Mesh networking can centralize IoT and other devices in smart homes and make them easier to manage, according to Qualcomm’s Connectivity Business unit lead, Rahul Patel. Carrier-class mesh networking could resolve connection issues, said Patel who strongly suggests internet service providers (ISPs) offer a mesh networking service.
- Market research firm Gartner predicts that 8.4 billion connected “Things” will be in use in 2017, up 31 percent from 2016.
- A GMSA report “The Impact of the Internet of Things: The Connected Home” suggests that up to 50 connected or Internet of Things (IoT) devices will be in use in the average connected home by 2020.
According to Qualcomm’s Wi-Fi router consumer survey of 1500 respondents from the UK, France, and Germany this year, 50% said they use a device in three different rooms simultaneously. [Those folks must have a lot of people living in their homes with separate rooms!]
Today, home broadband networks sometimes find themselves buckling under the weight of numerous mobile, IoT, and connected devices. Information streams can become confused, bottlenecks occur, and ISP throttling can cause too much strain for efficiency or reliability (expect more of this as FCC has just repealed net neutrality rules).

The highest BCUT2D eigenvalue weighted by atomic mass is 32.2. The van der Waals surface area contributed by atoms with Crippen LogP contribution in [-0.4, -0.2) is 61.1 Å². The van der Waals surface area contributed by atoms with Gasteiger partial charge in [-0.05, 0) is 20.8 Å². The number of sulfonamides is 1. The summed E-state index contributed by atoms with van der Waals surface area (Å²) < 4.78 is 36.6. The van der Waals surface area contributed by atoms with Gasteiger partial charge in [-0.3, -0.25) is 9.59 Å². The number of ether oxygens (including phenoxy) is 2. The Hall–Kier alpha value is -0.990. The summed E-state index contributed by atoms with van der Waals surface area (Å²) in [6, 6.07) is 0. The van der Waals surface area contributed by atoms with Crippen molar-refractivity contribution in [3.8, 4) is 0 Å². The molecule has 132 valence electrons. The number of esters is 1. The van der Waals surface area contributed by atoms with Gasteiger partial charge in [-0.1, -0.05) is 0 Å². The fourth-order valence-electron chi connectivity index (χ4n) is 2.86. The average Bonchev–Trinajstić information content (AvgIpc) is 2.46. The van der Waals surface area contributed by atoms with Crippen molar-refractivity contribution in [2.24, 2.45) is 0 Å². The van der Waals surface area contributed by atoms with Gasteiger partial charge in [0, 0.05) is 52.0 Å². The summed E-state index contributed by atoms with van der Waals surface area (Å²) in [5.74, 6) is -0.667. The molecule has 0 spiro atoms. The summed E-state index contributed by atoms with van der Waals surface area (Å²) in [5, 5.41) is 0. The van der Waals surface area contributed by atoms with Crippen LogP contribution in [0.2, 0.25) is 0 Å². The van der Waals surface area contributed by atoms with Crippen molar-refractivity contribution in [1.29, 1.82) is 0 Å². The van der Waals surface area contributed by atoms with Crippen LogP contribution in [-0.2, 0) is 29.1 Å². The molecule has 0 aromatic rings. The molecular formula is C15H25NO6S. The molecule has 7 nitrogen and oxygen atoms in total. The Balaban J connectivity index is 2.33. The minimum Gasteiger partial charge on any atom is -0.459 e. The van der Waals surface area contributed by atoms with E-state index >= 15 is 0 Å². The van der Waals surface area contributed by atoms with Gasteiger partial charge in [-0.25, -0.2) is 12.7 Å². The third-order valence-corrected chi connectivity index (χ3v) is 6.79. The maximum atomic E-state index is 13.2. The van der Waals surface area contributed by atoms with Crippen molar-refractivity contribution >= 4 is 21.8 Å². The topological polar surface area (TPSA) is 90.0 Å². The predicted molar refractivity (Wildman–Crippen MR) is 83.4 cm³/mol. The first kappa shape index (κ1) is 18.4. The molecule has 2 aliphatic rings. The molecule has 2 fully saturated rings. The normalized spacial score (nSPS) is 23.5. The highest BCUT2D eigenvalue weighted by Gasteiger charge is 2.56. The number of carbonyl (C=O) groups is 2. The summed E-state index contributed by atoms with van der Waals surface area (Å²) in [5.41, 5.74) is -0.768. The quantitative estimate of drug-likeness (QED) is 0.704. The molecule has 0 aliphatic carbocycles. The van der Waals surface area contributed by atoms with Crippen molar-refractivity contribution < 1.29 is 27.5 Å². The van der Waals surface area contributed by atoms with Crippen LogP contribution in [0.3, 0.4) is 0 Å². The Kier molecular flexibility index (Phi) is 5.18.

Qualcomm’s mesh technologies, including Wi-Fi SON, are already used by vendors including Eero, Google Wi-Fi, TP-Link, Luma, and Netgear.
Qualcomm is directing its mesh WiFi standards efforts within the IEEE 802.11ax task group which it serves as co-vice chair. That specification is being designed to improve overall spectral efficiency, especially in dense deployment scenarios. It’s predicted to have a top speed of around 10 Gb/s and operate in the already existing 2.4 GHz and 5 GHz spectrum bands.
Qualcomm has created a 12-stream mesh WiFi platform powered by a quad-core iCMOS micro-processor with a 64-bit architecture.
IEEE 802.11ax draft 3.0 is scheduled to go out for IEEE 802.11 Working Group Letter ballot in May 2018 with Sponsor Ballot scheduled for May 2019. Please see references for further details.
Patel says that development is already in play to use the platform, and mesh will be the “next big thing” for the Wi-Fi industry, with products expected to appear in the market based on Qualcomm technologies in the second half of 2018.
Carrier-class mesh networking could be used to map entire neighborhoods, in which connectivity problems can be quickly detected and fixed without constant customer reports, complaints, and costly engineer footfall.
As consumers expect more from their home Wi-Fi, however, they also expect ISPs to make sure systems are in working order and deliver what they promise.
“The operator is shouldering the burden of fixing issues in the home,” Patel says. “If they don’t, cloud providers such as Google will take over.”
If ISPs do not rise to the challenge, consumers may choose to go to a cloud provider instead.
“That [home] traffic is getting piped into their clouds rather than BT or Sky, and so ISPs are losing out on the traffic they are piping into someones home,” Patel added. “You as an operation are perceived to be the one to support the Wi-Fi in the home.”
“If you (ISPs) don’t move fast, you lose out on the home becoming a cloud providers’ and have no control over what happens in the home,” Patel said.